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Osteochondritis Dissecans In The Thoroughbred Racehorse

Updated: Apr 19

OCD Graphic | Restore Equine Therapy
OCD Graphic | Restore Equine Therapy

Osteochondritis Dissecans are two words that seem disconcerting initially but are only a long title for a reasonably straightforward issue. The term ‘osteo’ refers to anything concerning bone, ‘chondritis’ describes inflammation of the cartilage, and the word 'dissecans' means ‘to separate.’ Bone and cartilage inflammation and separation sound like a daunting illness. Horses with this disease do not form cartilage properly as they grow, causing weak and irregular bone formation in the joints of their limbs. These irregular formations appear as bone or cartilage flaps that can stay attached or break off to float within the joint. The end result can lead to inflammation and the possibility of arthritis developing over time. 

Fortunately, osteochondritis dissecans, most often referred to as OCD, rarely manifests as anything more than a common and manageable developmental ailment, affecting the growing bones of young horses.  OCD is found in 5-25% of all horses (ACVS, 2020), and is widely seen in many different breeds, disciplines, and ages, but it seems to rile up the racing community the most. This begs the question of career success and longevity, and if the disease is something to be actively avoided in the racing industry.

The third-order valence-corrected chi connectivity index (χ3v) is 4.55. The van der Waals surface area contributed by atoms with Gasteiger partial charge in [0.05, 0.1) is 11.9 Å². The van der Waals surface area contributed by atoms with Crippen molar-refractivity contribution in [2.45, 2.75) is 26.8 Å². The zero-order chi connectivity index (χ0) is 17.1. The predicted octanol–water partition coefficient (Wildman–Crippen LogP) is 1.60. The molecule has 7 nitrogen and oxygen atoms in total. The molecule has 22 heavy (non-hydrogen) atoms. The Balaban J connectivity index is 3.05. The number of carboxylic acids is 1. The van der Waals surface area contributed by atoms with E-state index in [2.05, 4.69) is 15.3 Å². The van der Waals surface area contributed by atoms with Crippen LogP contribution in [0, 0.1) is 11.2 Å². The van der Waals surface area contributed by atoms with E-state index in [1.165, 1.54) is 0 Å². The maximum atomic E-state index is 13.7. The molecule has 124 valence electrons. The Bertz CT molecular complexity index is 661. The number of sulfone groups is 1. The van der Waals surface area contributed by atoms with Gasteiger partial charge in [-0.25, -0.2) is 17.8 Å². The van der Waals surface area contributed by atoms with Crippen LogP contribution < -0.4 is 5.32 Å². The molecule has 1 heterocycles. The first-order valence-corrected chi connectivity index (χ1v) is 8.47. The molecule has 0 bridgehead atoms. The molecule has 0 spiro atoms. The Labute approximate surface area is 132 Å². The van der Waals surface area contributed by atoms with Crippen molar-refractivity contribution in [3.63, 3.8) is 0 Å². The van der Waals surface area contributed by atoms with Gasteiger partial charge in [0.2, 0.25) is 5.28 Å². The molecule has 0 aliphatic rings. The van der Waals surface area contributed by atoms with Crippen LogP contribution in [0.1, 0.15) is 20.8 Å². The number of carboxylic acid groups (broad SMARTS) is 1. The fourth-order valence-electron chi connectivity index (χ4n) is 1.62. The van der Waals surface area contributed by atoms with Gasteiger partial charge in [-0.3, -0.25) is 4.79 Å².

The source of this disease, interestingly enough, is often genetic. The gene is carried by most domesticated horses, whereas wild horses rarely suffer from the disease, if they develop it at all. This narrows the issue down to breeding practices, especially here in the United States. There is little doubt that Thoroughbreds are continuously bred to be bigger, stronger, and most importantly faster. They need to be impressive at a very young age to get them out of the auction ring as quickly and lucratively as possible. They are not bred for any form of longevity, hardiness, or genetic quality, so it is no surprise that diseases such as OCD continue to circulate through their bloodlines. As long as breeding practices continue as they have been, we will continue to see OCD in our young racehorses. According to Kentucky Equine Research (2013), “There has been little work done in the United States with regard to heredity, and no type of screening program has been developed for osteochondrosis in stallions and mares that will ensure freedom from [this] condition.”